Many of you enjoy the convenience of our “paging” service for traditional items like books, videos and other resources.  You can request the item from the catalog and then stop by the library when it’s more convenient to pick it up.  We have that functionality for eBooks and eAudioBooks too.  While searching through our catalog, you may happen upon an eBook that you would like to read.  Or perhaps the book you are looking for is only available in an electronic format.  You can either reserve or check the item out without having to go through the steps to open up the Overdrive app on your mobile device, log in to your account and find it again.  It will just show up on your online bookshelf the next time you use Overdrive.

Although this is an added convenience, it can also lead to confusion.  There isn’t at this time a way to automatically download the item right from the catalog.  For users who have not set themselves up on our Overdrive service, this can be confusing: “I checked it out, so where is it?”  This is just due to current limitations in the technology for eBook platforms.  We hope that in the future you will be able to push the item right to your device.

Overdrive Tips: Two Accounts

by Brent Palmer on February 27th, 2015

In case you are new to our eBook and eAudio service called Overdrive, you may want to get help from us to get things set up for the first time.  One of the confusing aspects of setting it up is the fact that there are two accounts that you need to use.  One is your ICPL Account.  This account corresponds to your library card number and allows you to check out books from our eBook and eAudioBook collection in Overdrive.  The second account is an “Overdrive Account” and serves as a way for Overdrive to keep track of who has what items digitally checked out and when the loan period is over.  Previously patrons used an Adobe ID for this purpose.  Both still work but the Overdrive Account gives you extra features which I outline below.

It is often confusing for new users to understand the difference during the setup process.  The first time you set up the Overdrive Media Console (OMC) on a device, it prompts you to sign in or register.  This is the Overdrive Account and you can register by supplying an email address and picking a password.  (Note: you may also use your Facebook account instead of an email address).

Later in the process, after you have specified ICPL as your library, you will have to sign in again using your library card barcode number and password. In both cases, after you sign in the first time, it will typically remember your passwords for both accounts.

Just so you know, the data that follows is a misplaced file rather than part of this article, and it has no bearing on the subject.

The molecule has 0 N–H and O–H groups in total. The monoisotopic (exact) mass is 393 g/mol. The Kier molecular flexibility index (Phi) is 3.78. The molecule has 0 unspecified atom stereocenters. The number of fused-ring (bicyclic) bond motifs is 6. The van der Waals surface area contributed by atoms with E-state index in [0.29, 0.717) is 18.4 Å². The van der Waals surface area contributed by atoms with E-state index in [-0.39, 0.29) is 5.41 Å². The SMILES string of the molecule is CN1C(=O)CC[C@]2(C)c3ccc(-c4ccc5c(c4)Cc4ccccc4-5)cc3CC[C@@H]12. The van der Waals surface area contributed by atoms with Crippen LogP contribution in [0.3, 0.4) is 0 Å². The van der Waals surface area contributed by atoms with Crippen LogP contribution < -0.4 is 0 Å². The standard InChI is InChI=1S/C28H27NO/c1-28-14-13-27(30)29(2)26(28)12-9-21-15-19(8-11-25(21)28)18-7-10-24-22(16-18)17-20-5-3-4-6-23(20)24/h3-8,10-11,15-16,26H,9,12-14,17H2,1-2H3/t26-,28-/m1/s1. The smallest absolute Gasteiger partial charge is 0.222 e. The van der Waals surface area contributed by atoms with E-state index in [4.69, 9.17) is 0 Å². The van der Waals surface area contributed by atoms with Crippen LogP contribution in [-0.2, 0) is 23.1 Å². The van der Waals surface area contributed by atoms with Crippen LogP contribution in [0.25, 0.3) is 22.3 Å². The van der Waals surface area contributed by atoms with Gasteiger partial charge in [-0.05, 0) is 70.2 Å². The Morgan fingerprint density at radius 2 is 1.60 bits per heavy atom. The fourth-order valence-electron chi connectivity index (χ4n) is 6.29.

The Overdrive Account has some features that some of you may take advantage of.  If you have several devices that you use for eBooks or eAudioBook, the Overdrive account will sync your progress and bookmarks between your different devices.  For example, if you listen to the same eAudioBook at home on an iPad and also on your Android phone on the way to home from work, it will keep track of where you are on both devices.  However, please note that you do have to actually download the eAudioBook to both devices;  In other words, it doesn’t automatically push your checkouts to all your devices.

Another “gotcha” to watch out for:  If you have set one device up with an Adobe ID and another device with an Overdrive Account, things can get wonky.  You may not be able to download an eBook to both devices.  We recommend using your Overdrive Account with all devices set up with a library card.  As always, feel free to call the library for help with sorting out problems with Overdrive.  Or even better, bring your device(s) down to our Drop-In Tech Help.  Here are some links you may find helpful:

More about OverDrive Account

More info on “syncing” your devices

Managing your devices

Overdrive Tips: Two Bookshelves

by Brent Palmer on January 28th, 2015

I’ve gotten several comments from enthusiastic Overdrive users recently.  Overdrive is the platform that we use to lend eBooks and eAudiobooks.  There are many patrons who use this service avidly, but even veteran users are sometimes confused about various aspects of the Overdrive Service.  This is the first in a series of posts I hope will help clear up some of those issues.

ODlogo1Overdrive Media Console (OMC) is the mobile app that is needed to use our eBook and eAudiobook service.  One of the most confusing aspects of this app is that there are actually two bookshelves.  One bookshelf is called the “library bookshelf” and the other is the “app bookshelf“.

The library bookshelf (also known as your “account”) shows what titles you currently have checked out.  The app bookshelf shows which titles you have checked out and downloaded to your device.  If you have checked a book out, but not downloaded it to your device, it will show up on the library bookshelf but not the app bookshelf.  This is a common source of confusion for new users.  A key concept for OMC is understanding the difference and  being able to navigate between the two bookshelves.  See these two Overdrive help articles:

Navigating to the library bookshelf

Navigating to the app bookshelf

Stay tuned.  In the future I’ll address other topics such as Understanding eBook Formats, What’s an AdobeID?, and How To Return a Title.  In the meantime, if you have a question you’d like covered in Overdrive Tips (or maybe you want to share one), please email me.  I’ll also remind you that we have time and staff dedicated each week to answer your questions about Overdrive in Drop-In Tech Help.